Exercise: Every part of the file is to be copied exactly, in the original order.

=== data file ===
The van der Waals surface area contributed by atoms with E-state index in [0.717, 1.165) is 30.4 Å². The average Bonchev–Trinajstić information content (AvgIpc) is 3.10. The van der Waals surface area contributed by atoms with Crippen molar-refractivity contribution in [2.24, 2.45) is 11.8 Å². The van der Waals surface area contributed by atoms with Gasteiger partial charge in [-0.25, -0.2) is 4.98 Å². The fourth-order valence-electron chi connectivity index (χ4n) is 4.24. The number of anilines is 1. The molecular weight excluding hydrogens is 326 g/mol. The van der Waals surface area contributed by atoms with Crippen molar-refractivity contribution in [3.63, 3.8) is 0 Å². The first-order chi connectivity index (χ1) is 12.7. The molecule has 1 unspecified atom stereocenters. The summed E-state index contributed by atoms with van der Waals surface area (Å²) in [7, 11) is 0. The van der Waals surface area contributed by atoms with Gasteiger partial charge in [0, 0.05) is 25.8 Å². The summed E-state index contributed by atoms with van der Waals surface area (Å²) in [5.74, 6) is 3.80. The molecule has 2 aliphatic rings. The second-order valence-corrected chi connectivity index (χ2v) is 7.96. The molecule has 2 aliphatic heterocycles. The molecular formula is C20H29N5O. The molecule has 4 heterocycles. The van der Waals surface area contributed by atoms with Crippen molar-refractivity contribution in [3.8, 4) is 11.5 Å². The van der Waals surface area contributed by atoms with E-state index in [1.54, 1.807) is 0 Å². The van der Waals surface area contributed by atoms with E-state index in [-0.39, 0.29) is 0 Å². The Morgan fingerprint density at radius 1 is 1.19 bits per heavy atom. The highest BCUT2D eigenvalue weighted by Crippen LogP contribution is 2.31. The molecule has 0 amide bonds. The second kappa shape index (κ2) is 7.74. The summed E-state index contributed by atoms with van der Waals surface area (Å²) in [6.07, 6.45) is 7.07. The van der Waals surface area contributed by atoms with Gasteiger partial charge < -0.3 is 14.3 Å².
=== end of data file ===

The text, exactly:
The van der Waals surface area contributed by atoms with E-state index in [0.717, 1.165) is 30.4 Å². The average Bonchev–Trinajstić information content (AvgIpc) is 3.10. The van der Waals surface area contributed by atoms with Crippen molar-refractivity contribution in [2.24, 2.45) is 11.8 Å². The van der Waals surface area contributed by atoms with Gasteiger partial charge in [-0.25, -0.2) is 4.98 Å². The fourth-order valence-electron chi connectivity index (χ4n) is 4.24. The number of anilines is 1. The molecular weight excluding hydrogens is 326 g/mol. The van der Waals surface area contributed by atoms with Crippen molar-refractivity contribution in [3.63, 3.8) is 0 Å². The first-order chi connectivity index (χ1) is 12.7. The molecule has 1 unspecified atom stereocenters. The summed E-state index contributed by atoms with van der Waals surface area (Å²) in [7, 11) is 0. The van der Waals surface area contributed by atoms with Gasteiger partial charge in [0, 0.05) is 25.8 Å². The summed E-state index contributed by atoms with van der Waals surface area (Å²) in [5.74, 6) is 3.80. The molecule has 2 aliphatic rings. The second-order valence-corrected chi connectivity index (χ2v) is 7.96. The molecule has 2 aliphatic heterocycles. The molecular formula is C20H29N5O. The molecule has 4 heterocycles. The van der Waals surface area contributed by atoms with Crippen molar-refractivity contribution in [3.8, 4) is 11.5 Å². The van der Waals surface area contributed by atoms with E-state index in [1.54, 1.807) is 0 Å². The van der Waals surface area contributed by atoms with E-state index in [-0.39, 0.29) is 0 Å². The Morgan fingerprint density at radius 1 is 1.19 bits per heavy atom. The highest BCUT2D eigenvalue weighted by Crippen LogP contribution is 2.31. The molecule has 0 amide bonds. The second kappa shape index (κ2) is 7.74. The summed E-state index contributed by atoms with van der Waals surface area (Å²) in [6.07, 6.45) is 7.07. The van der Waals surface area contributed by atoms with Gasteiger partial charge < -0.3 is 14.3 Å².